Neighborhood Power in El Paso

They say you can’t fight city hall, but in El Paso, Texas, you may not have to. The city’s local and appointed officials have gone out of their way to seek input from the city’s 67 neighborhood organizations, and if a neighborhood doesn’t have an association, the city’s Neighborhood Services division will help them organize one.

In the past, existing neighborhood groups tended to get engaged when a “hot button” issue was before the council. Otherwise, the residents weren’t particularly active, and some parts of the city had no neighborhood associations at all. Local leaders realized they needed to provide more opportunities for citizens to be active in government and worked to develop specific strategies to help educate, organize and empower citizens.

The program dates back to 2003, when then mayor Joe Wordy and the El Paso City Council passed the city’s first Neighborhood Recognition ordinance. The city hired a neighborhood liaison to help set the wheels in motion.

“We decided to set up a structure where you would have recognized neighborhood associations,” said El Paso Mayor John Cook, a city council member at the time. “Not just people who got together because their garbage wasn’t picked up or something like that but (people who) really wanted to improve their community.”

Around the same time, El Paso was switching from a council-mayor form of government, to a council-manager system, and when Joyce Wilson, the new city manager came on board, she spearheaded a visioning process to identify challenges and policy goals. A Neighborhood Services division was created to formalize the new emphasis on neighborhood power.

In 2006, an improved Neighborhood Recognition ordinance was adopted to further define neighborhood boundaries. The city identified those neighborhoods that weren’t represented and started looking for ways to bring them to the table.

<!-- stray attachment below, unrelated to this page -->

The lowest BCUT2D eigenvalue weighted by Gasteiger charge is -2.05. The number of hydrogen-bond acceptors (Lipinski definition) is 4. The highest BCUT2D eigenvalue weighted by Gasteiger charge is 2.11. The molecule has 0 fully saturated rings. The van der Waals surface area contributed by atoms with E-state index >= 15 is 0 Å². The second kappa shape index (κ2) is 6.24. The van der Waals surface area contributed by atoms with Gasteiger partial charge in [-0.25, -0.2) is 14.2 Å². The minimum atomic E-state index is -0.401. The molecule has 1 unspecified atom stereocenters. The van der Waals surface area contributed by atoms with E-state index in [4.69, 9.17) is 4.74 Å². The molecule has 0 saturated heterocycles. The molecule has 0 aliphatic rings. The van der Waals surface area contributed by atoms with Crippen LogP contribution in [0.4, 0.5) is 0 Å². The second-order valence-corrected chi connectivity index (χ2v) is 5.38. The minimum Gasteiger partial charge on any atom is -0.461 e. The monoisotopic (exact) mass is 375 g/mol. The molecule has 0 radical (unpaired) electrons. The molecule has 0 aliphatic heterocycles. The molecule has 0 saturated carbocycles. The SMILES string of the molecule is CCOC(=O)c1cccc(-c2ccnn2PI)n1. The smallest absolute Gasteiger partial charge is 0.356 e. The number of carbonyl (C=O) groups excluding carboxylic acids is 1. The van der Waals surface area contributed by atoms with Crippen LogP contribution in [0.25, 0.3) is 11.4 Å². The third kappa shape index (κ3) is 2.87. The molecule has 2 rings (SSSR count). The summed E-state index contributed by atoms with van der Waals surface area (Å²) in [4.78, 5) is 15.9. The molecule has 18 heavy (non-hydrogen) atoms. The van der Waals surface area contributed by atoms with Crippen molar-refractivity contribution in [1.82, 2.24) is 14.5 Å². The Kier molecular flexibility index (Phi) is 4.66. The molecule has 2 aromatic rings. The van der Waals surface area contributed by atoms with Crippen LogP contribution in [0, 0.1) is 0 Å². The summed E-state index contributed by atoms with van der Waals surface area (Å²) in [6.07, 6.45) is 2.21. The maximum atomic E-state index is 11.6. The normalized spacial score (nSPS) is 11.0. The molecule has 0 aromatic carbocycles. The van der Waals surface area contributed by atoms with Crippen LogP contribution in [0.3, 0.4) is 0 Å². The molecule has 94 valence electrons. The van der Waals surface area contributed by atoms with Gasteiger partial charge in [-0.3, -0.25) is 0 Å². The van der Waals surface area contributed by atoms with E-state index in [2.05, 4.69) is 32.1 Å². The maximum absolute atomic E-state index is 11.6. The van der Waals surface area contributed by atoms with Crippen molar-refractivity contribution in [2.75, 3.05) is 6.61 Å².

An annual Neighborhood Leadership Academy was convened to provide citizens with the direction and savvy they need to navigate city processes and to become neighborhood resources and ambassadors. The academy seeks out nontraditional leaders to ensure that all members of the community are represented.

The city is also putting money behind the new empowerment ethos. A Neighborhood Improvement Program gives residents opportunities to submit their own neighborhood-driven small-scale capital projects. During the first two rounds of the program, $850,000 has been expended and 21 projects completed.

“You can give people an open (microphone) all you want,” said Cook, “but if you don’t give them any money to really make a difference in their community, they’re going to get frustrated and the apathy kicks in once again.”

The number of neighborhood associations has increased from 35 to 67, and citizens feel they have more say in the decision-making process. “The city council now asks if the associations are aware of regulatory changes and they ask for our feedback,” said Lynn Coyle, president of the Newman Park Neighborhood Association.

Mayor Cook said the city’s citizen engagement program has buy-in from all the city council members who actively go out and speak in neighborhoods to try to get people more actively involved.

“You’re a wonderful community,” said Sharon Metz, foreperson of the All-America City Award jury after the El Paso delegation presented its case at the 2010 award program in Kansas City. “I’ve always said if people in the community do not care who gets the credit and just work together you can do amazing things, and obviously your community is an example of that.”

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